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If anything can be learned from the recent trends in the smartphone marketplace, it is that the customer doesn't really give a damn about Flash and Silverlight, and that cut/paste isn't really a deal-breaker either (at least in version 1). Android gets share not because people actually know or appreciate the OS, but they like the phones offered, and if they are in the US on Verizon, they are "protected" from Apple (or you can say they don't have a choice - depending which side in the smartphone war you sympathize with) :).
 

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With Microsoft's hardware partners I could see some very impressive devices coming out with Windows Phone 7. I don't think many people will care about Windows Mobile because non-enterprise users have likely never used Windows Mobile anyway. If Microsoft can come up with some really slick apps or some neat integration with it's other products (Windows 7, Media Room, or Xbox Live for example) they may be able to revive their mobile phone business.

If not, it could flop spectacularly. But Microsoft has way too deep pockets for me to count them out.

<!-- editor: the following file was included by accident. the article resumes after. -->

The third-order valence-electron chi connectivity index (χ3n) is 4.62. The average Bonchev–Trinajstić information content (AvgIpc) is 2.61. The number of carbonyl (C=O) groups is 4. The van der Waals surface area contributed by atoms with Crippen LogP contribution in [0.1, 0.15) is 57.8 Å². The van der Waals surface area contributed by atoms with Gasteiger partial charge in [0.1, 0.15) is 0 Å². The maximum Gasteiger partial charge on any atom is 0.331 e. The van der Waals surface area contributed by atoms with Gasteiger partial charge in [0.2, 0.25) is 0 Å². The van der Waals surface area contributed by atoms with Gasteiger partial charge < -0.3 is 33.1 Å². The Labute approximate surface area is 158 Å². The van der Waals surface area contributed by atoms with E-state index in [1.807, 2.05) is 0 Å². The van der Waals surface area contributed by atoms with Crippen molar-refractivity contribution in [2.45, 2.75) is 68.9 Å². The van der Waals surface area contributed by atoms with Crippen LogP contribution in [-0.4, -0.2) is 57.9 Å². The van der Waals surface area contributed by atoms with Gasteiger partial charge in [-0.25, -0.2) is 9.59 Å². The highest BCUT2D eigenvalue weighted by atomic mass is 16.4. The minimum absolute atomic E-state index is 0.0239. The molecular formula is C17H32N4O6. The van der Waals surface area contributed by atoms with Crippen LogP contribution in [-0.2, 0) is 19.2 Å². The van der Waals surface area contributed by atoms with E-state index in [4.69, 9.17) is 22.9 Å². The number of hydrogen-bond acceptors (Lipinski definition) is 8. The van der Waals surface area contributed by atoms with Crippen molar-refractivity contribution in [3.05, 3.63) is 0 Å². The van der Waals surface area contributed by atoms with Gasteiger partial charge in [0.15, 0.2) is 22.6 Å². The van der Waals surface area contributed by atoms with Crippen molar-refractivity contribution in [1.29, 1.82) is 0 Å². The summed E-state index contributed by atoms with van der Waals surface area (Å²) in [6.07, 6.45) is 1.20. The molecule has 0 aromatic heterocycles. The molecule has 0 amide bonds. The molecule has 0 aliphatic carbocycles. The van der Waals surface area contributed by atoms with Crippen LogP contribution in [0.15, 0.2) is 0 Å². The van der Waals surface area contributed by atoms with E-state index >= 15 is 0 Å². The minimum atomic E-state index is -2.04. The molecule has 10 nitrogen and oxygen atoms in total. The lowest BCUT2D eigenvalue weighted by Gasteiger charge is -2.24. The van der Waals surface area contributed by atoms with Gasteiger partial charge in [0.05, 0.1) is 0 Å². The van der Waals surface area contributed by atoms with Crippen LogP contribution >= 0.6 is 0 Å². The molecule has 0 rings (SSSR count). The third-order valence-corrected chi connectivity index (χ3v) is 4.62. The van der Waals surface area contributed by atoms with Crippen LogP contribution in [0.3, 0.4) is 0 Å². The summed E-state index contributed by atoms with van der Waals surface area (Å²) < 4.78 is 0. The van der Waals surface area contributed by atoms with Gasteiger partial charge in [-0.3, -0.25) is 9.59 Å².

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But Microsoft has way too deep pockets for me to count them out.
That's a fair comment. The division of Microsoft responsible for WP7 has a history of pouring billions into ventures for years, even though they may never produce a return. (read: XBox, Zune)

And your comment on the hardware partners is fair too. Good hardware. I'm just worried the software will retard it.

But...aren't we OT here? it's an Android thread!
 

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Yes, and I didn't intend to lead us OT. I brought WP7 into the conversation with my point that people are getting Android just because it happens to be the OS on the latest cool phone and not because people go running to the store specifically to get an Android Phone. And that is why MS thinks they can still put a horse in this race as they're betting that WP7 with the new tiles and hubs interface is fresh and different and will be a compelling user experience that makes people go to the store specifically for it.

And a big part of this problem for Android is the heavy fragmentation between different UIs (HTC Sense, Moto Blur, Samsung whatever it's called). Same problem as Linux on the desktop.